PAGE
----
Instagram Wants to Be More Artist-Friendly: Here’s What It Needs to Do

Artists are pushing back against Instagram’s Community Guidelines. Avishek Das/SOPA Images/LightRocket via Getty Images

Ever since Instagram was bought by Facebook in 2012, the two platforms have become inexorably intertwined in terms of criticisms about how they manage, promote and delete certain content. On Instagram in particular, issues abound when it comes to sharing nudity in artistic (and non-artistic) contexts. People with accounts on the image-sharing platform sometimes post “explicit” content with their careers and business practices directly in mind, and argue that they need to be able to do so freely in order to continue to operate in public and for an audience. On Monday, according to ARTnews, Instagram held a private discussion in New York with “prominent and emerging artists and museum leaders” about potential policy changes with regards to its content moderation policies.

Spokespeople from the National Coalition Against Censorship were also evidently invited to participate in the conversation, which included guests such as Marilyn Minter, Joanne Leah and Micol Hebron. The artist Joanne Leah has been in dialogue with Facebook and Instagram for years, along with her coalition Artists Against Social Media Censorship, in the hopes that more artists will be able to push the boundaries of the types of content allowed on the platform. She’s also become something of a spokesperson on behalf of fellow artists who’ve found their content deleted or scrubbed from Instagram without warning.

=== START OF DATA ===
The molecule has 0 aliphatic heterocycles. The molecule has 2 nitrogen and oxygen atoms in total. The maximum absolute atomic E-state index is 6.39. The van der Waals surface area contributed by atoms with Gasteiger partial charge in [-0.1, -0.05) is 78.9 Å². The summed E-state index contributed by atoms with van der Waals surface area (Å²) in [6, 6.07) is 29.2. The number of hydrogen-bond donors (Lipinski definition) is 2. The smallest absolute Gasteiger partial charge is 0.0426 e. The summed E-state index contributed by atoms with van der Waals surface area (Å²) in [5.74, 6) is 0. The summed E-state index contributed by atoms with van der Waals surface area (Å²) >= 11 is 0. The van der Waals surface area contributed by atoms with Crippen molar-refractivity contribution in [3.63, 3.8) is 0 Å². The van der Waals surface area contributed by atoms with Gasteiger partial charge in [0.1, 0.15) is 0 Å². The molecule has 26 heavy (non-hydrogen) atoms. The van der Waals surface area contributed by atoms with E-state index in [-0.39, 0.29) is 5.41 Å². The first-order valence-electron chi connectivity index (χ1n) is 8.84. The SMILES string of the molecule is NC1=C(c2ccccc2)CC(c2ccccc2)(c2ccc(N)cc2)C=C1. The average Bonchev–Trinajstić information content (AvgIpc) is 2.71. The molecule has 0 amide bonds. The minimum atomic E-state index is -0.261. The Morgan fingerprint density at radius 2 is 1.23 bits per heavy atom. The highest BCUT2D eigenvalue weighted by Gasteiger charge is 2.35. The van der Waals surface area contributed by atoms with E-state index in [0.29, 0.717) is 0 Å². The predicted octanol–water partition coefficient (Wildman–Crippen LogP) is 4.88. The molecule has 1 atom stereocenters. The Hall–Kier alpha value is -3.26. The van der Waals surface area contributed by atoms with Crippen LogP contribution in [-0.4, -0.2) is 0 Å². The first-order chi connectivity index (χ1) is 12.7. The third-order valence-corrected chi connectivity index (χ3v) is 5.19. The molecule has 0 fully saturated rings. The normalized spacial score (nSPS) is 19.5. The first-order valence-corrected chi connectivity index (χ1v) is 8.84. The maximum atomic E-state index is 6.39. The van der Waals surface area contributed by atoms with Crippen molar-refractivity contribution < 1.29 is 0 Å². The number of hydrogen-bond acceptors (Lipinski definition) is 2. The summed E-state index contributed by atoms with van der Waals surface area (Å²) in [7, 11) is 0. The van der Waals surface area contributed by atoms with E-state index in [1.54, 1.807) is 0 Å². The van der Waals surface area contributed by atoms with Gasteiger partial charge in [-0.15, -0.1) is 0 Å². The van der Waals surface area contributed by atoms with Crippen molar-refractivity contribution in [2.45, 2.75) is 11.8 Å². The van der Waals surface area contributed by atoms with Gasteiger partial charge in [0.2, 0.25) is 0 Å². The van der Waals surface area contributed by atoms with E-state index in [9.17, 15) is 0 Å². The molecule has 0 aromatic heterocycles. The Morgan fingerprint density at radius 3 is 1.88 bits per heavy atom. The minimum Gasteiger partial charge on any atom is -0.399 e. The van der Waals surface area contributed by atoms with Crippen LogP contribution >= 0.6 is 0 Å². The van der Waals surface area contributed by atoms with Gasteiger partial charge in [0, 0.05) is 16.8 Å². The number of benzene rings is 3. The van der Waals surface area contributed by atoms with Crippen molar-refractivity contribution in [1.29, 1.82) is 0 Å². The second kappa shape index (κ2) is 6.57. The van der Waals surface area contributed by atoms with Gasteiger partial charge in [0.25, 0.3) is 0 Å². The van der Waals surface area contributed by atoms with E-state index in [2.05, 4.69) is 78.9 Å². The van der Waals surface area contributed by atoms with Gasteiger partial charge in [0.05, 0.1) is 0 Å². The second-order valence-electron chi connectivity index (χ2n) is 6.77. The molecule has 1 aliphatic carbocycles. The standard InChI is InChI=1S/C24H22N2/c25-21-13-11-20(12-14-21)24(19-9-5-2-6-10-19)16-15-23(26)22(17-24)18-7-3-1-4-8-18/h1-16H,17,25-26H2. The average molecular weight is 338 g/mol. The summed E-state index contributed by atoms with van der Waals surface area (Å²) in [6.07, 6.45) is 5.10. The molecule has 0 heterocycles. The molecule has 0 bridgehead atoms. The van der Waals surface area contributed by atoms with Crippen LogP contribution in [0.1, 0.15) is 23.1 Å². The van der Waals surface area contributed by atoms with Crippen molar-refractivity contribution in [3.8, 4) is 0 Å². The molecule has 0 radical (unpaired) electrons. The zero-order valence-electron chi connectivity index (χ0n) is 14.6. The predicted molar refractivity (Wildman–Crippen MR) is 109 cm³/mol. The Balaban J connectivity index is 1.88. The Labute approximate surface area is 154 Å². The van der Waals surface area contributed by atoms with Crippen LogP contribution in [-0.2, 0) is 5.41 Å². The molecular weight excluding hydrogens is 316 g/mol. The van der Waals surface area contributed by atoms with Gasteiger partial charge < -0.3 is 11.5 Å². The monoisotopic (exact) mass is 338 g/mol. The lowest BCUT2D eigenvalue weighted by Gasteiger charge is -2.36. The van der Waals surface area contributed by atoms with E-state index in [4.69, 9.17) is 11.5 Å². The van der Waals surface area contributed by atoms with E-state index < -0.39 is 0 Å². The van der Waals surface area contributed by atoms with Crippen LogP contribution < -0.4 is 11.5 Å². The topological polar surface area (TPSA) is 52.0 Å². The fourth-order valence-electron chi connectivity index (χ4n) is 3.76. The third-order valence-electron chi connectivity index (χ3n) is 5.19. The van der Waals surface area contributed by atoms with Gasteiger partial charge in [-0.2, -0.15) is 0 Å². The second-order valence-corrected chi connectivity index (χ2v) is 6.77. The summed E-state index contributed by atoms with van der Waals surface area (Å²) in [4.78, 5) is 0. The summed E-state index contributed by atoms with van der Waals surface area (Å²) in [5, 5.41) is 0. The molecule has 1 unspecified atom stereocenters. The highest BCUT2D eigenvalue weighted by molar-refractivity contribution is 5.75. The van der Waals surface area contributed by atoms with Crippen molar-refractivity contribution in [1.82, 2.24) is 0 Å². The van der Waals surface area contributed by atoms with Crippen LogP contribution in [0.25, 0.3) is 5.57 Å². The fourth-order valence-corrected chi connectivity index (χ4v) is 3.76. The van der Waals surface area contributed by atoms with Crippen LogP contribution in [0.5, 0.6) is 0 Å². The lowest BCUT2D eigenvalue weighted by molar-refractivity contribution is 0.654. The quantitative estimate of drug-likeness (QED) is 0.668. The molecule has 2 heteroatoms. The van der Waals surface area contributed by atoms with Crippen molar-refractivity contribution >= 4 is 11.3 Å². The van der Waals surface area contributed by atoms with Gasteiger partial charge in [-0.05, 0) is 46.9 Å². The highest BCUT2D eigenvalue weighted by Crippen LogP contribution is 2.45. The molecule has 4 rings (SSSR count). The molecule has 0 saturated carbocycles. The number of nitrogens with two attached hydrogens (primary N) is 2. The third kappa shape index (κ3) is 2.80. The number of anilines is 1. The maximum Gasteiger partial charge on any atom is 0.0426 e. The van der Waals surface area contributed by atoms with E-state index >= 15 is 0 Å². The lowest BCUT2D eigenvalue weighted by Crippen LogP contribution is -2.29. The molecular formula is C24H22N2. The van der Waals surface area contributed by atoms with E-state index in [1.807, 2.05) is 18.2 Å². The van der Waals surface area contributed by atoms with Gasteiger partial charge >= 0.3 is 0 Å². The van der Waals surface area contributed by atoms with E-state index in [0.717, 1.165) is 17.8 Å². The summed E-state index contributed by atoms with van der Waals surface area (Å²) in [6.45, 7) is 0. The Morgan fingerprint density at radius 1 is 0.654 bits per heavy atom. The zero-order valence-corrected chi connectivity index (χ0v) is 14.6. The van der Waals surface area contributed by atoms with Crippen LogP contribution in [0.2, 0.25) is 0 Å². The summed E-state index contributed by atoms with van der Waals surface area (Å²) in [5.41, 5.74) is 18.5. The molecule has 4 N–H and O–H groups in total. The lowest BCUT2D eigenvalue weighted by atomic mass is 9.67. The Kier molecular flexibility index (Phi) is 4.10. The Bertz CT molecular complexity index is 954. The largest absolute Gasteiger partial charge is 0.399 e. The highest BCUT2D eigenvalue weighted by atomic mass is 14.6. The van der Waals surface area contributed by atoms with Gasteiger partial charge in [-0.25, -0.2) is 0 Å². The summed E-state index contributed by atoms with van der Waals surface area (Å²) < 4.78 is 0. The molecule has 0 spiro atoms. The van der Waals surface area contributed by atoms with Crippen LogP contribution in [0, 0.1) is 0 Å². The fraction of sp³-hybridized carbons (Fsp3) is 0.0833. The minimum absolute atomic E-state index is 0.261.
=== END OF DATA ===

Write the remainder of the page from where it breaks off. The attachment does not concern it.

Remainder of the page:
SEE ALSO: Instagram Deleted an Artist’s Nudes—Her New Work Shows How to Skirt Their Rules

In a petition posted on her website, Leah has appealed to figures like Mark Zuckerberg and Tim Cook, asking them to update their companies’ Community Guidelines and Standards so that women’s pubic hair and nipples will no longer be designated as “obscene” or “dangerous.” Additionally, the petition also calls for improved appeal processes so that an artist who may have their work flagged for nude content can challenge the decision to have it taken down. Though the participants reportedly had to sign an NDA to take part in the meeting, we can imagine these were among the recommendations posed to the social media platform.

In an email sent to Artnews following the conclusion of Monday’s meeting, Marilyn Minter seemed to express that change felt possible. “Instagram and Facebook had no trouble admitting their mistakes,” Minter wrote. “They have made progress. I felt like this was an exchange of ideas from forward-leaning people trying to do the right thing. These were difficult conversations from well-meaning people trying to find solutions. Some of the artists had grievances but there was no hostility. If we are going to grow and change we need these conversations. I left feeling that this topic is a work in progress.”

Artists and civilians alike now live in a world that assumes near-constant digital surveillance as a given, so it must be said that the number one overall responsibility that Facebook and Instagram have to collectively assume has to do with transparency. After all, the concept of nudity isn’t nearly as terrifying as contemplating how much these massive platforms know about us due to data aggregation.

Instagram Wants to Be More Artist-Friendly: Here’s What It Needs to Do